Facebook’s Libra Association, a coalition of companies like Visa and PayPal supporting Facebook’s blockchain program on Tuesday announced a bug bounty program to involve external participation. The association will offer security researchers, a sum of up to $10,000 for reporting critical bugs.
“We hope that developers will bring a diversity of perspectives and expertise to this initiative while holding the Libra Blockchain to the highest security standard,” Aanchal Gupta, security director at Facebook subsidiary Calibra, said in a statement.
Despite constant pressure from the regulatory authorities, Facebook is moving forward with the program. The company had already invited 50 external security researchers to study the cryptocurrency ecosystem before conducting this open challenge.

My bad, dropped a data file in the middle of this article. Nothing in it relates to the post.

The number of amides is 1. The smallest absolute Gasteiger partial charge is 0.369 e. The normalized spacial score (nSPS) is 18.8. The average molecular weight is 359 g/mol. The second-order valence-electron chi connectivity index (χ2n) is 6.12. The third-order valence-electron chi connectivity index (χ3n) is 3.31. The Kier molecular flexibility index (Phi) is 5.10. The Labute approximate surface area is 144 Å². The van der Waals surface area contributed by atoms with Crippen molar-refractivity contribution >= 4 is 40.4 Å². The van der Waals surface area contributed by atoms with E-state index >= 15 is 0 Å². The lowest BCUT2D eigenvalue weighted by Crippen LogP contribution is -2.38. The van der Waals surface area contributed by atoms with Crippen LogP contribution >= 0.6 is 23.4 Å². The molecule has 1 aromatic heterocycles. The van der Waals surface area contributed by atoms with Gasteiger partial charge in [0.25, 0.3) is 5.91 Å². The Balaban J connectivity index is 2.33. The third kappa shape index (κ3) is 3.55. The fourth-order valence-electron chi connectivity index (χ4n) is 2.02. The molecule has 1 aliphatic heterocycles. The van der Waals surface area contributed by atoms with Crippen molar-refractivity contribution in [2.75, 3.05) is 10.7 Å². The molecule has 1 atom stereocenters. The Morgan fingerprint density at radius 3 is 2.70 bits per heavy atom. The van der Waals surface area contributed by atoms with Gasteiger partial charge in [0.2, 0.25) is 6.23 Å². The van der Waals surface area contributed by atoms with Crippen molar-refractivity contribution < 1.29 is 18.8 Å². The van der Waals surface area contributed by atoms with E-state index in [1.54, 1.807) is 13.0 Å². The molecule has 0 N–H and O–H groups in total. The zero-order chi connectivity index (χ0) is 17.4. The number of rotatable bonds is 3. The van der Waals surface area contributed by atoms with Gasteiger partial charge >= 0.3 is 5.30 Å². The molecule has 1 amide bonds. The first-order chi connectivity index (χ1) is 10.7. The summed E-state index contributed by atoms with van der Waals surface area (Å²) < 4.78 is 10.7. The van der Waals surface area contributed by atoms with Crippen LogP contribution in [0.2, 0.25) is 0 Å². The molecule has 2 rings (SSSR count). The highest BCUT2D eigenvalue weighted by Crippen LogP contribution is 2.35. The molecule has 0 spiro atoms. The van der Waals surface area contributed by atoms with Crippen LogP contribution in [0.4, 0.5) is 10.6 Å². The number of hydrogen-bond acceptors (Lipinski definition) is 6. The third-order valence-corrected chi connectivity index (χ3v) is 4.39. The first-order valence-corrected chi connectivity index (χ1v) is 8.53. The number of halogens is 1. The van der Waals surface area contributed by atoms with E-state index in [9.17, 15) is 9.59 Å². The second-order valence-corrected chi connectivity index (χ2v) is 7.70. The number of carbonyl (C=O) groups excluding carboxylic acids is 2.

There’s a need for the companies to rule out any bugs before launching its services because once it is open to the public, the issue would be hard for the company to resolve, as it requires a company to release multiple security updates.
Libra still stands miles away from the actual game, as it still has to go through a series of regulatory and security approvals before it can see the light. But the bug bounty program shows Facebook’s confidence in the program and that they are aware of the potential threats and are ready to deal with it cautiously.